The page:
Report of the Workshop on International Guidelines for Securing Sustainable Small-Scale Fisheries. Rome, Italy, 7–10 February 2012.
FAO Fisheries and Aquaculture Report. No. 1004. Rome, FAO.
In June 2011, the twenty-ninth Session of the FAO Committee on Fisheries (COFI) recommended the development of international guidelines for small-scale fisheries ("SSF Guidelines"). As part of its strategic development process, the FAO Secretariat is engaging in an extensive consultative process with governments, regional organizations, civil society organizations, and small-scale fishers, fish workers and their communities. In this context, a consultative workshop on International Guidelines for Securing Sustainable Small-Scale Fisheries was convened in Rome, Italy, on 7–10 February 2012. The workshop brought together about 30 experts from government, regional organizations, civil society and academia to further discuss the structure, overall considerations and thematic coverage of the Guidelines and to consolidate ideas put forth in the regional and national consultations. Advice was given concerning next steps and additional activities in the guidelines development process.
The workshop confirmed the importance of small-scale fisheries as a contributor to poverty alleviation, food and nutrition security, and economic development. The SSF Guidelines should complement the Code of Conduct for Responsible Fisheries (CCRF) and draw on its principles and approaches and the discussions confirmed that the guiding principles of the SSF Guidelines should include good governance and human rights. Additional principles, approaches and frameworks to be referred to include equity, economic viability, ecosystem based, holistic and integrated approaches. Participants encouraged continued and strengthened collaboration and partnerships, both with regard to the development of the SSF Guidelines as well as for their implementation.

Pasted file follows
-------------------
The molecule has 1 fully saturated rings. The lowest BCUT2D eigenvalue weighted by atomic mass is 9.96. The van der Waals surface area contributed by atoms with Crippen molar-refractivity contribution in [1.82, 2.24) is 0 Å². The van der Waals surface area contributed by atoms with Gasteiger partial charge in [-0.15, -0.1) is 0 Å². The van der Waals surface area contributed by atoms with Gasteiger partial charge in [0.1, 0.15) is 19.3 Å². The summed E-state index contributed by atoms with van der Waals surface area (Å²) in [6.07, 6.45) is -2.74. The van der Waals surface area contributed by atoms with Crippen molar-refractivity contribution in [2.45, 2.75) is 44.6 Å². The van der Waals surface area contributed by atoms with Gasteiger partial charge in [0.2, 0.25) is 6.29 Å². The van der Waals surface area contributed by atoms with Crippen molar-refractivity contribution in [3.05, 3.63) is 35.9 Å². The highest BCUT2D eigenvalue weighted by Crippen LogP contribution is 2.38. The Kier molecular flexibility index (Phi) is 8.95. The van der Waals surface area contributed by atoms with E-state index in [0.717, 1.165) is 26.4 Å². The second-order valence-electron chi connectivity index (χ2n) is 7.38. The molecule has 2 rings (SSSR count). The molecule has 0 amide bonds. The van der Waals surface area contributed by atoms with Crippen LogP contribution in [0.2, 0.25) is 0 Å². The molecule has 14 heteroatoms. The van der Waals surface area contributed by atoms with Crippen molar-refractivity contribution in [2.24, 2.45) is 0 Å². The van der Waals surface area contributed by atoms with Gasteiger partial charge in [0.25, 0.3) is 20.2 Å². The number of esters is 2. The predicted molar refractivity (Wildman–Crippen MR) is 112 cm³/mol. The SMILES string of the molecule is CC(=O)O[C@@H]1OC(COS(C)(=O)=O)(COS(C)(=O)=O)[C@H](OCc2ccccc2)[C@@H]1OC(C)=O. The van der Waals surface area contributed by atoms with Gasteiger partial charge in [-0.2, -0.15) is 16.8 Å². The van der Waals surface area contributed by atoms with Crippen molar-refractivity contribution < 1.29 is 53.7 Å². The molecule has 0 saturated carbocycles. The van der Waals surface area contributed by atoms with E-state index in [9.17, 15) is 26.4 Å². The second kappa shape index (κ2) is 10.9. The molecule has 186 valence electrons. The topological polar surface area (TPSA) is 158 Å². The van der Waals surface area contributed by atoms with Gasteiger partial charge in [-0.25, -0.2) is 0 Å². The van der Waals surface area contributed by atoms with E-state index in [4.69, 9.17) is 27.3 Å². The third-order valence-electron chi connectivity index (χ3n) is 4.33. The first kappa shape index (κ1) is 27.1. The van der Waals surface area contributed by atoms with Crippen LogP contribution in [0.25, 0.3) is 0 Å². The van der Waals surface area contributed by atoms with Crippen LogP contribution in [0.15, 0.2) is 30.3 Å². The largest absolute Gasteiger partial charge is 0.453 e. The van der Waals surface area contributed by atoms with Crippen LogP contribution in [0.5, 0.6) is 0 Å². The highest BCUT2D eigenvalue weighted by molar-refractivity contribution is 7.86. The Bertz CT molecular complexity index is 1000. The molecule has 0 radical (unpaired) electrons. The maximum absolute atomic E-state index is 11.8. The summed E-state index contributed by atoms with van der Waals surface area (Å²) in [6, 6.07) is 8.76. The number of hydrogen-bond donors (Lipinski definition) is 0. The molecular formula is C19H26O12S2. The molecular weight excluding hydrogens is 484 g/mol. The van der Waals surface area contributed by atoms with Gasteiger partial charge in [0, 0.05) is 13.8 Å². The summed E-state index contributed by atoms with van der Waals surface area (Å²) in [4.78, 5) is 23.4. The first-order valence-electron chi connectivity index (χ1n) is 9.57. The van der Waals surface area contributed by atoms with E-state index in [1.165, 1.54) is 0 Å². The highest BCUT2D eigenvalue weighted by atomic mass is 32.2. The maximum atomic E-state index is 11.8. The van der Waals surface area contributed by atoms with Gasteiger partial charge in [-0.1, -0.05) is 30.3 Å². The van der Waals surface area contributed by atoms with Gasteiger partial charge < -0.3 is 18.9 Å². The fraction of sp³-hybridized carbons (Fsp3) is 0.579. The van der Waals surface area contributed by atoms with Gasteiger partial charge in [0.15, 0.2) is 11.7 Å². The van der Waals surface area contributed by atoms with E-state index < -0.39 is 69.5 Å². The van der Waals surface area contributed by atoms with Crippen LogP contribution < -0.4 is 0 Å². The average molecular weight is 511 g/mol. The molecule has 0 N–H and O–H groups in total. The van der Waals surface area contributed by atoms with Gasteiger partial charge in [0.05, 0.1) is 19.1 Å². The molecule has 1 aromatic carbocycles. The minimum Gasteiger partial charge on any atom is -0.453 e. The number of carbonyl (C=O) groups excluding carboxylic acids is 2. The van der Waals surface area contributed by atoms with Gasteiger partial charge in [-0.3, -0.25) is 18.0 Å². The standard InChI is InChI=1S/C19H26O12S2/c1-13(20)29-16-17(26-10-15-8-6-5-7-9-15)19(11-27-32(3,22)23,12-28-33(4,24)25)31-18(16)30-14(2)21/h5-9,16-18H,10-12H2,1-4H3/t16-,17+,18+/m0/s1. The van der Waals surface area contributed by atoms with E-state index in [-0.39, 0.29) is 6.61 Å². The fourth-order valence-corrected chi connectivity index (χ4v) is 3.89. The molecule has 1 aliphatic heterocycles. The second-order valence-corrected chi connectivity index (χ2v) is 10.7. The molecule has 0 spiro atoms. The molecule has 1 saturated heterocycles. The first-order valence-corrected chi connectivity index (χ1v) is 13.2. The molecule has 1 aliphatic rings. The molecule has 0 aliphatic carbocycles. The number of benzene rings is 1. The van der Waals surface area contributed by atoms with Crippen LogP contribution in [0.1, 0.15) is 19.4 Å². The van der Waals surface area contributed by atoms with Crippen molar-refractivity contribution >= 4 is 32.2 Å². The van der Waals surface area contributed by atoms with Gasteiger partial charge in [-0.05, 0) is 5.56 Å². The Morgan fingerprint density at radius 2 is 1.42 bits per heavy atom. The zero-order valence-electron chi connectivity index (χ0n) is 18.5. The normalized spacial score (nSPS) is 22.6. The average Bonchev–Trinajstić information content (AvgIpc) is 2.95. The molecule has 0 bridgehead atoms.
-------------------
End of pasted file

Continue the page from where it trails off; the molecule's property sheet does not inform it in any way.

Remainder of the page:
The workshop noted the need to build bridges between different stakeholder visions – within the fisheries sector as well as outside – to ensure coherence. A new vision on how to ensure access for small-scale fisheries communities and giving them resource stewardship responsibilities may be needed, reflecting the need for combining livelihood security and environmental sustainability as one cannot be achieved without the other. Participants stressed that the small-scale fisheries sector should not be portrayed as one in need of aid and as being development dependent, but as a real contributor to socio-economic development and livelihood security.
The SSF Guidelines should be a set of ideals to empower the sector and it will be important to create awareness of the potential of small-scale fisheries – if supported and not marginalized – and to build political will at all levels. The workshop agreed that the SSF Guidelines can become a powerful tool in achieving sustainable governance and development of the sector. Support to their implementation will be important, requiring concerted efforts and organizational development and strengthening of capacities at all levels.